In The Return of the King, Tolkien goes to a lot of trouble to make his readers really feel how awful the experiences of Aragorn approaching the Black Gate or Frodo and Sam coming up on Mount Doom must truly be. He does this by stopping the plot periodically and filling in wordy, descriptive passages of what it's really like to be going through what these characters are going through. Take this (frankly disgusting) description of the countryside in Mordor:
[Frodo and Sam] scrambled down to [the river-bed], and began to cross it. To their surprise they came upon dark pools fed by threads of water trickling down from some source higher up the valley. Upon its outer marges under the westward mountains Mordor was a dying land, but it was not yet dead. And here things still grew, harsh, twisted, bitter, struggling for life. In the glens of the Morgai on the other side of the valley low scrubby trees lurked and clung, coarse grey grass-tussocks fought with the stones, and withered mosses crawled on them; and everywhere great writhing, tangled brambles sprawled. (6.2.44)
The landscape of Mordor becomes another way for Tolkien to portray the misery of Frodo's current state of mind. Even the land's "low scrubby trees" and the "coarse grey grass-tussocks" are crawling over and fighting with one another for an inch of space and nutrients to survive. The landscape is battling with itself, much as Frodo has to keep struggling constantly with his own darker inclinations.
The wordiness of these passages makes the reader stop and think about the feeling of the language Tolkien uses, and not just the content of what he's saying. Even though this is a fast-paced and plot-driven book, The Return of the King is also clearly concerned with the effect its language is having on the reader.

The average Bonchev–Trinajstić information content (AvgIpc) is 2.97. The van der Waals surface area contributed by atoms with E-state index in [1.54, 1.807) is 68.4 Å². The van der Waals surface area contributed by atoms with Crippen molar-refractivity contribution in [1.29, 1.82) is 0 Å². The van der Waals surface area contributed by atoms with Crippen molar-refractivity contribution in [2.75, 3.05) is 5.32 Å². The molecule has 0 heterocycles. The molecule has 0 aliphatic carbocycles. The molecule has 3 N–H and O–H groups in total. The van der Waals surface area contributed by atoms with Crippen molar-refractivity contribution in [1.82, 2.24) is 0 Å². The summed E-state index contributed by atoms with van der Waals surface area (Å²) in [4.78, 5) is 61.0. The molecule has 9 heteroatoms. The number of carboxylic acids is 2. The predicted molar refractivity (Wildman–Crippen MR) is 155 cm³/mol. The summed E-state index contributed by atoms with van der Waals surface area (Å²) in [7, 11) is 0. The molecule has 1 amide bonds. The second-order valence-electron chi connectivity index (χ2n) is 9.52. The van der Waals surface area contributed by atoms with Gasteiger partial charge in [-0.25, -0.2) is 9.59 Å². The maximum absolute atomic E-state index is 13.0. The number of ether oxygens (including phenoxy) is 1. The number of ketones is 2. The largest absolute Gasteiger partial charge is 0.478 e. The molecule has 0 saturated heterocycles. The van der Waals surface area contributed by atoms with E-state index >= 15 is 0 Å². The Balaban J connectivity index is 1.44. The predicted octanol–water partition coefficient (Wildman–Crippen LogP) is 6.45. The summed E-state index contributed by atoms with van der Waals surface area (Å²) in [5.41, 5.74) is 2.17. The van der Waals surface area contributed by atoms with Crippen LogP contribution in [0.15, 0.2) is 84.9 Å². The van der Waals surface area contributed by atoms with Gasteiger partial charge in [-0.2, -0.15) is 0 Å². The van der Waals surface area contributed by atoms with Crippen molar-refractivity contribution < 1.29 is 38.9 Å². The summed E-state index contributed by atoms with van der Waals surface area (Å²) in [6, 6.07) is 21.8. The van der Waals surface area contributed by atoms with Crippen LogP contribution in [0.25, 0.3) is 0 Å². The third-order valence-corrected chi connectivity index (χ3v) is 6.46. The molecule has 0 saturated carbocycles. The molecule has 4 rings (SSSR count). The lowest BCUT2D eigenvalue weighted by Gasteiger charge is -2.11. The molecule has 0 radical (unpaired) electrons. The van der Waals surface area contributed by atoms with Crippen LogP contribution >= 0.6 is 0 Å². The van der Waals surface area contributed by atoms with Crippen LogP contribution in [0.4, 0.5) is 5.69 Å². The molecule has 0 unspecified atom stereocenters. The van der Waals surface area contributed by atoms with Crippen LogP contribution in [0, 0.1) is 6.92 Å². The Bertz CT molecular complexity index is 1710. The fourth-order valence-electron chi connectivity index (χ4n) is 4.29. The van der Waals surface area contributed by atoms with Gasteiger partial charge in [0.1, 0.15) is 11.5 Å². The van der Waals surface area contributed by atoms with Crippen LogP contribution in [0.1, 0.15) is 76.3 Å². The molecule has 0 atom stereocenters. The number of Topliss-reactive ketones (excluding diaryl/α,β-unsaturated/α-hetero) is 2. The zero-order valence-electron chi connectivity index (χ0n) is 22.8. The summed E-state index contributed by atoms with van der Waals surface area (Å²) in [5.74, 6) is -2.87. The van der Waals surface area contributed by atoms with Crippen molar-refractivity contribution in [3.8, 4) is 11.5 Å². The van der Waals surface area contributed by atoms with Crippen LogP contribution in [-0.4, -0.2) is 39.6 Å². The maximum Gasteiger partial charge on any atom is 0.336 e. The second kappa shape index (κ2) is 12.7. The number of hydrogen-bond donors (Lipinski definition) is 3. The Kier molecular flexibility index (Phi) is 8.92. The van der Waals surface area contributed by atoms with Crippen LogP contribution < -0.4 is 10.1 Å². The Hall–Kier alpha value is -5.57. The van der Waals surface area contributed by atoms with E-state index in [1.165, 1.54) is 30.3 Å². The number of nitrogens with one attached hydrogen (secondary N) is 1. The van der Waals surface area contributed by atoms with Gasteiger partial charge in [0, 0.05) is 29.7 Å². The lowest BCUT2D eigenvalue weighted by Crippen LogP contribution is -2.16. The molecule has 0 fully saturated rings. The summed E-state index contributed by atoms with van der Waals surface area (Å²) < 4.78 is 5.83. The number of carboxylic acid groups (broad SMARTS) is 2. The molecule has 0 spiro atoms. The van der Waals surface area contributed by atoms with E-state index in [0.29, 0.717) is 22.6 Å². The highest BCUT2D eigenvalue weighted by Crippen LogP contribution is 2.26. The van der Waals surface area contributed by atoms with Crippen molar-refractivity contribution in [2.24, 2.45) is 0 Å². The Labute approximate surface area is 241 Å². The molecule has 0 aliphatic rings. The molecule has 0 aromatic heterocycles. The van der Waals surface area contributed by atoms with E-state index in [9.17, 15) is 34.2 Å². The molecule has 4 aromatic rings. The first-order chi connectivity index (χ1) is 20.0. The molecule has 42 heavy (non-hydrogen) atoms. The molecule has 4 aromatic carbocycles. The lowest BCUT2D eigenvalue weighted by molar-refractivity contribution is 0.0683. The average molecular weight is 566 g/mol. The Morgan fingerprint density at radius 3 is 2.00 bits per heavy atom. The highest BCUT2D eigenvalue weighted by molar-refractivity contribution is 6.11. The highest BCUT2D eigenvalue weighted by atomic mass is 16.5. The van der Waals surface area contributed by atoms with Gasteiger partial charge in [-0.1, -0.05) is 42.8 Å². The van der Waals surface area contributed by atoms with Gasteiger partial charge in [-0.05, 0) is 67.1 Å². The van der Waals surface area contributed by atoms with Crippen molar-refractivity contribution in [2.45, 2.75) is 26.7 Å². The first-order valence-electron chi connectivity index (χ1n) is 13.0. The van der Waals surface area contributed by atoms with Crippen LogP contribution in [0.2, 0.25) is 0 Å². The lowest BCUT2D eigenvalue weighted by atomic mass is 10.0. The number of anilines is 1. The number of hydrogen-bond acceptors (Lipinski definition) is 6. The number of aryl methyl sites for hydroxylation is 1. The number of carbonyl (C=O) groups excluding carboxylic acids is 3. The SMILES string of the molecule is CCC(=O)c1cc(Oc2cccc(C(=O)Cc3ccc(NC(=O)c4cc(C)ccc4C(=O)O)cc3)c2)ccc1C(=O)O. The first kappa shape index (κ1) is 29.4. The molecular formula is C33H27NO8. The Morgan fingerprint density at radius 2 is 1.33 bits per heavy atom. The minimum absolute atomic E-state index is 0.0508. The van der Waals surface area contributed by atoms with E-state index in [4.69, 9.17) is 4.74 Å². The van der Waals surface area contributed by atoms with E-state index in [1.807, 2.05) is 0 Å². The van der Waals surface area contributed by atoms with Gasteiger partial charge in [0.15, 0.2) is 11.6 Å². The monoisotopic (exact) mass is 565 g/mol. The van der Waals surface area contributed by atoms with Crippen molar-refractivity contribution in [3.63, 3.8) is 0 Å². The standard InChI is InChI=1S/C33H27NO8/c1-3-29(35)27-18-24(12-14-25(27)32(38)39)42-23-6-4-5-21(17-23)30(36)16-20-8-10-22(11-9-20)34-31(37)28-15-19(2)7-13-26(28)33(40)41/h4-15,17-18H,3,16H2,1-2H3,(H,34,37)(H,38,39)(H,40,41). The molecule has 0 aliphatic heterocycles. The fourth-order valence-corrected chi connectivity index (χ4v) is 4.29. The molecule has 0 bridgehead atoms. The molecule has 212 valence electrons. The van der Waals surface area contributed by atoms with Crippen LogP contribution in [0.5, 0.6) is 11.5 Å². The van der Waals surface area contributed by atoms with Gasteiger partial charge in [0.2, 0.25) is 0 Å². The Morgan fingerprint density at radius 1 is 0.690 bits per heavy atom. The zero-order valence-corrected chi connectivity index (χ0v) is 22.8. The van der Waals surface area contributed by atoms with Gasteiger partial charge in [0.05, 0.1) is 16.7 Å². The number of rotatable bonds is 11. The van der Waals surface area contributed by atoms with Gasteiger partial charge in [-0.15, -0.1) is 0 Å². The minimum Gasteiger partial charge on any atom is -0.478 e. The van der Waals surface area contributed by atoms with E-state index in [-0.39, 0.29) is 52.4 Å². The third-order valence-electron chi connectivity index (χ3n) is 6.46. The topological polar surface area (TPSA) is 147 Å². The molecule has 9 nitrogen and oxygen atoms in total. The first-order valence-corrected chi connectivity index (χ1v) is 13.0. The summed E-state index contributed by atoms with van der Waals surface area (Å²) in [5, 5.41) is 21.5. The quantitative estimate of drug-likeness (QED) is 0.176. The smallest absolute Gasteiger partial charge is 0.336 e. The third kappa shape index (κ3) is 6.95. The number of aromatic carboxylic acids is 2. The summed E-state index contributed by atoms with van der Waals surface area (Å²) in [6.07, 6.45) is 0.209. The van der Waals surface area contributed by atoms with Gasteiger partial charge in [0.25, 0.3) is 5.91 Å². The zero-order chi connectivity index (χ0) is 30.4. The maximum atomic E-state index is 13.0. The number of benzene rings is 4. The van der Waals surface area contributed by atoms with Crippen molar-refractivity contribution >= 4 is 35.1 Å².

We also choose to call Tolkien's style circular because there are a lot of elements of the earlier books to be found in The Return of the King. Not only does Book Six, Chapter Six's title ("Many Partings") echo the name of Book Two, Chapter One ("Many Meetings"), but plot elements, including obscure ones like Saruman's Longbottom Leaf in The Two Towers (suggesting Saruman's ties to Bree and the Shire long before "The Scouring of the Shire"), return in Tolkien's final volume.
The circularity of Tolkien's plotting—that he begins and ends the trilogy in the Shire, that he arranges a last meeting between Treebeard, Galadriel, and Celeborn (since Treebeard mentions Celeborn in The Two Towers), etc.—reminds us of how careful Tolkien is to maintain the continuity of his three novels.
While these may technically be separate volumes, The Return of the King is clearly part of the same overall work as The Fellowship of the Ring or The Two Towers. This isn't like an episode of a bad TV series where the writer has forgotten a character's backstory from one show to the next. Tolkien makes sure to tie up his loose ends by the conclusion of The Return of the King, which creates a whole experience for his readers that is beyond compare.